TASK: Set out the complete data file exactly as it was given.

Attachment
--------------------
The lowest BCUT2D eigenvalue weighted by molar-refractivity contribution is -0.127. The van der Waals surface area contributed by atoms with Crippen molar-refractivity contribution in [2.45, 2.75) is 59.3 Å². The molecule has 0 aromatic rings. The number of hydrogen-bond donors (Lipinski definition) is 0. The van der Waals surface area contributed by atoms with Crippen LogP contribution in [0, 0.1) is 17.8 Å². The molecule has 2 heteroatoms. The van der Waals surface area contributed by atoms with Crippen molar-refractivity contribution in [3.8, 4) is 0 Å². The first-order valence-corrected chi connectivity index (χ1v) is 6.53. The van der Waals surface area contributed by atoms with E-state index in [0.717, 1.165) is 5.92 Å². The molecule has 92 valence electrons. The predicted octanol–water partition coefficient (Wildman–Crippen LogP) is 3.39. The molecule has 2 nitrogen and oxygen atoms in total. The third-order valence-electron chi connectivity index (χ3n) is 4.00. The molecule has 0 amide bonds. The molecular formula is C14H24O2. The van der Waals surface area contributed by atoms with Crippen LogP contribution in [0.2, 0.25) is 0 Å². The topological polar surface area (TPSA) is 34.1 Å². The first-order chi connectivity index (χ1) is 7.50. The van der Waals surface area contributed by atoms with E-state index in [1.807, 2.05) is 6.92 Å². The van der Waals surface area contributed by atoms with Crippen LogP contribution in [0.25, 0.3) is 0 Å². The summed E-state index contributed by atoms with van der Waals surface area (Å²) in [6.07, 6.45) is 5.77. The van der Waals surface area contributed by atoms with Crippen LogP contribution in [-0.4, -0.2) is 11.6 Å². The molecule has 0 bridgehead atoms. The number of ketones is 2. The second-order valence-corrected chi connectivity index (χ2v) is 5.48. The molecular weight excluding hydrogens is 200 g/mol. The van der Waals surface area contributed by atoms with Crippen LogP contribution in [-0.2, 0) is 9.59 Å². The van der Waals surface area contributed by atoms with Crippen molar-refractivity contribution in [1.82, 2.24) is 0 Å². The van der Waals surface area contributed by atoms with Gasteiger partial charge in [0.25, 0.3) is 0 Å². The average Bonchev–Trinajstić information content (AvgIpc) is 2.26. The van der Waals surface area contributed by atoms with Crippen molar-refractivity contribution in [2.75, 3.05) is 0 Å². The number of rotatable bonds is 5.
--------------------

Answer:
The lowest BCUT2D eigenvalue weighted by molar-refractivity contribution is -0.127. The van der Waals surface area contributed by atoms with Crippen molar-refractivity contribution in [2.45, 2.75) is 59.3 Å². The molecule has 0 aromatic rings. The number of hydrogen-bond donors (Lipinski definition) is 0. The van der Waals surface area contributed by atoms with Crippen LogP contribution in [0, 0.1) is 17.8 Å². The molecule has 2 heteroatoms. The van der Waals surface area contributed by atoms with Crippen molar-refractivity contribution in [3.8, 4) is 0 Å². The first-order valence-corrected chi connectivity index (χ1v) is 6.53. The van der Waals surface area contributed by atoms with E-state index in [0.717, 1.165) is 5.92 Å². The molecule has 92 valence electrons. The predicted octanol–water partition coefficient (Wildman–Crippen LogP) is 3.39. The molecule has 2 nitrogen and oxygen atoms in total. The third-order valence-electron chi connectivity index (χ3n) is 4.00. The molecule has 0 amide bonds. The molecular formula is C14H24O2. The van der Waals surface area contributed by atoms with Crippen LogP contribution in [0.2, 0.25) is 0 Å². The topological polar surface area (TPSA) is 34.1 Å². The first-order chi connectivity index (χ1) is 7.50. The van der Waals surface area contributed by atoms with E-state index in [1.807, 2.05) is 6.92 Å². The van der Waals surface area contributed by atoms with Crippen LogP contribution in [0.25, 0.3) is 0 Å². The summed E-state index contributed by atoms with van der Waals surface area (Å²) in [6.07, 6.45) is 5.77. The van der Waals surface area contributed by atoms with Crippen LogP contribution in [-0.4, -0.2) is 11.6 Å². The molecule has 0 bridgehead atoms. The number of ketones is 2. The second-order valence-corrected chi connectivity index (χ2v) is 5.48. The molecular weight excluding hydrogens is 200 g/mol. The van der Waals surface area contributed by atoms with Crippen LogP contribution in [-0.2, 0) is 9.59 Å². The van der Waals surface area contributed by atoms with Crippen molar-refractivity contribution in [1.82, 2.24) is 0 Å². The van der Waals surface area contributed by atoms with Gasteiger partial charge in [0.25, 0.3) is 0 Å². The average Bonchev–Trinajstić information content (AvgIpc) is 2.26. The van der Waals surface area contributed by atoms with Crippen molar-refractivity contribution in [2.75, 3.05) is 0 Å². The number of rotatable bonds is 5.